WILKO at the Queen’s Theatre Hornchurch
“The show doesn’t just lay down the facts. It is a well-informed celebration. A nostalgia trip that also looks forward as well as backwards”
“Sometimes, if you’re lucky, you can tune into the ecstasy of life” declares John Wilkinson (more famously known as Wilko), bathed in the foggy orange glow of the Canvey Island oil refinery. Invariably Wilko was unlucky, yet he still managed to cling onto this ideology for dear life even – or rather especially – when it was slipping away from him. This is a man who bathes in the comfort of certainty; rejects religion and its tatty astrological and spiritual cast-offs in favour of science and creative pragmatism “being given twelve months to live is a great career move”. A rebel poet who never really grew up. An intellectual trapped in a chav’s body.
Jonathan Maitland’s biographical ‘play with music’ goes some way to explaining the outside forces that mould such a contradictory character but doesn’t dig too deep. Using quotations from Wilko himself, mixed with his own dynamic prose and the inimitable sound of Dr. Feelgood, Maitland opts for a more entertaining and dramatic approach. It is both a tribute and a tribute act. Dugald Bruce-Lockhart’s staging is quite a mash-up of styles that, on paper, should never work. On the stage, however, in the hands of a quintet of actor/musos it creates a powerful and compelling piece of theatre.
Wilko famously stated that his terminal cancer made him feel alive. Johnson Willis’ portrayal of him pulses with the same vitality and energy, and uncanny attention to detail. The roughcast Estuary drawl is as full of Shakespeare quotes as expletives and his tantrums burn with misunderstood indignation. If Willis has a strong grasp of the personality, he nails the physicality and musicianship; pacing around the stage with eyes like searchlights, his jerking head movements in time to the stark, percussive chords of his guitar, wielded like a machine gun. Willis’ star turn is matched by Jon House’s Lee Brilleaux – the band’s frontman – who died of cancer at the age of 41. We witness the bitter personality clash and arguments that broke up the band in the late seventies. In Maitland’s narrative they even extend beyond the grave as Brilleaux returns like Marley’s ghost, ultimately leading to a spectral reconciliation. House multiroles, as do the other cast members, displaying versatility and sleight of hand costume changes. David John, when not behind the drum kit brilliantly adopts many personas, as does Georgina Field, who predominantly convinces as bassist ‘Sparko’ with a persuasive, gender-swapped portrayal and stage presence.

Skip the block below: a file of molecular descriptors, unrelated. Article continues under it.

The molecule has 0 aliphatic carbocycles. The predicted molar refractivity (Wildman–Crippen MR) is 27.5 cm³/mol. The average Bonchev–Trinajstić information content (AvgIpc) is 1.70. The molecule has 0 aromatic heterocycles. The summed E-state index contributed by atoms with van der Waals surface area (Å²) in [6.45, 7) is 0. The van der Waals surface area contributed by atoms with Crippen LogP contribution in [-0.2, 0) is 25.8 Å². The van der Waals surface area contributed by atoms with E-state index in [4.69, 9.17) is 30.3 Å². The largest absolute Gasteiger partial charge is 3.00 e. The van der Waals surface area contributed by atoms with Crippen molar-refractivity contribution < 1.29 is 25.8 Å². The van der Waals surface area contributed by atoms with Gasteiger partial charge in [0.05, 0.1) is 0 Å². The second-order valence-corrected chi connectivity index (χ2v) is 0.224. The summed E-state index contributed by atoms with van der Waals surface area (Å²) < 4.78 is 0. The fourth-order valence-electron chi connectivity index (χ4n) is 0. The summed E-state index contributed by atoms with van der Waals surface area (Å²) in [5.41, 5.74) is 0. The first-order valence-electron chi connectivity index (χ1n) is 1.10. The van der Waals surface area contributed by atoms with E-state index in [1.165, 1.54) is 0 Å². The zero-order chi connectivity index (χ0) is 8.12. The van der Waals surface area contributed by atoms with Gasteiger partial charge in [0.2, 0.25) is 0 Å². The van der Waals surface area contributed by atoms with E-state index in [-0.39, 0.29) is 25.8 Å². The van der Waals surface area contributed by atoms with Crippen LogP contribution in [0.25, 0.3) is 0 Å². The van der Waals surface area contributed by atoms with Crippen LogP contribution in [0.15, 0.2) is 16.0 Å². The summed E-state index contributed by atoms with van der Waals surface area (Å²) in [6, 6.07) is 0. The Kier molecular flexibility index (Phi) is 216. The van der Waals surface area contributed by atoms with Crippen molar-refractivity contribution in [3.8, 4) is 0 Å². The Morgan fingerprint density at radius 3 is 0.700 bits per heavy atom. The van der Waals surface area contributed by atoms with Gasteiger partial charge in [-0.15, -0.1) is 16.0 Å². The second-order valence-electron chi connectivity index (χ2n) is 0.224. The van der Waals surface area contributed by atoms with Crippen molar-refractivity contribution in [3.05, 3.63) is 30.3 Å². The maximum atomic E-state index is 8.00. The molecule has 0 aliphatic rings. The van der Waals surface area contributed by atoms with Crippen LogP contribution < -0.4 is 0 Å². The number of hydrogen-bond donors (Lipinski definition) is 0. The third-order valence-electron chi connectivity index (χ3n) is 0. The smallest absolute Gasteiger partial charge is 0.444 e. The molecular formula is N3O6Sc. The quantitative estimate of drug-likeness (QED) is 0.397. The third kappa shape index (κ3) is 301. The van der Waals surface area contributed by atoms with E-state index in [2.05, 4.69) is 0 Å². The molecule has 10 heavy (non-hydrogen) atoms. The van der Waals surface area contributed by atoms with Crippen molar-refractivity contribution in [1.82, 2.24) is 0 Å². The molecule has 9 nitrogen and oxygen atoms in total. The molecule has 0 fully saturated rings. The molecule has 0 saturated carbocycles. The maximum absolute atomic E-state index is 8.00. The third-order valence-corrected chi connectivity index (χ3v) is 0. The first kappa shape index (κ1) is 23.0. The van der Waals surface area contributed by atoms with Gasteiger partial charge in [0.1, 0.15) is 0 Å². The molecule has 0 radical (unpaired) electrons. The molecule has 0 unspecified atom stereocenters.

“The cast excel at reproducing the Dr. Feelgood sound”
The love of Wilko’s life, Irene Knight, left him a widower a decade before his own cancer diagnosis. Georgina Fairbanks is no wallflower, and she presents a steely Irene, evoking how much she meant to Wilko and how much her untimely death – also from cancer – shaped the musician’s outlook on life. Not so successful are earlier flashbacks to Wilko’s childhood which hint at domestic violence and emotional abuse.
The show doesn’t just lay down the facts. It is a well-informed celebration. A nostalgia trip that also looks forward as well as backwards. Thankfully lacking in sentimentality there is still much pathos. And more than its fair share of humour. We drift in and out of reality as we shift from designer Nicolai Hart-Hansen’s hospital room backdrop to Thames Estuary skyline, to rehearsal room, to stage. The switch from dialogue to music is seamless too. The cast excel at reproducing the Dr. Feelgood sound, complete with the rough edges that “didn’t just usher in Punk, but fucking invented it!” as Wilko would say.
It is fitting that the show concludes with an encore rather than a curtain call. After some gorgeous, slightly surreal moments, including a beautiful a Capella rendition of Leadbelly’s ‘Goodnight Irene’ at Irene Knight’s funeral, the dry ice billows from the stage and the cast launch into a trio of upbeat, uplifting, foot stomping numbers. The band are in full swing, replicating the huge feelgood factor of Dr. Feelgood with staccato precision and virtuosity – particularly House’s impressive blues harp playing.
“Death gives me a technicolour gaze” hollers Wilko. This company give a technicolour performance. The filmmaker, Julian Temple, described Wilko Johnson as ‘one of the great English eccentrics, a great national treasure waiting to be discovered’. Jonathan Maitland’s “Wilko” is its own little treasure. Well worth discovering.
WILKO at the Queen’s Theatre Hornchurch
Reviewed on 7th February 2024
by Jonathan Evans
Photography by Mark Sepple
Previously reviewed at this venue: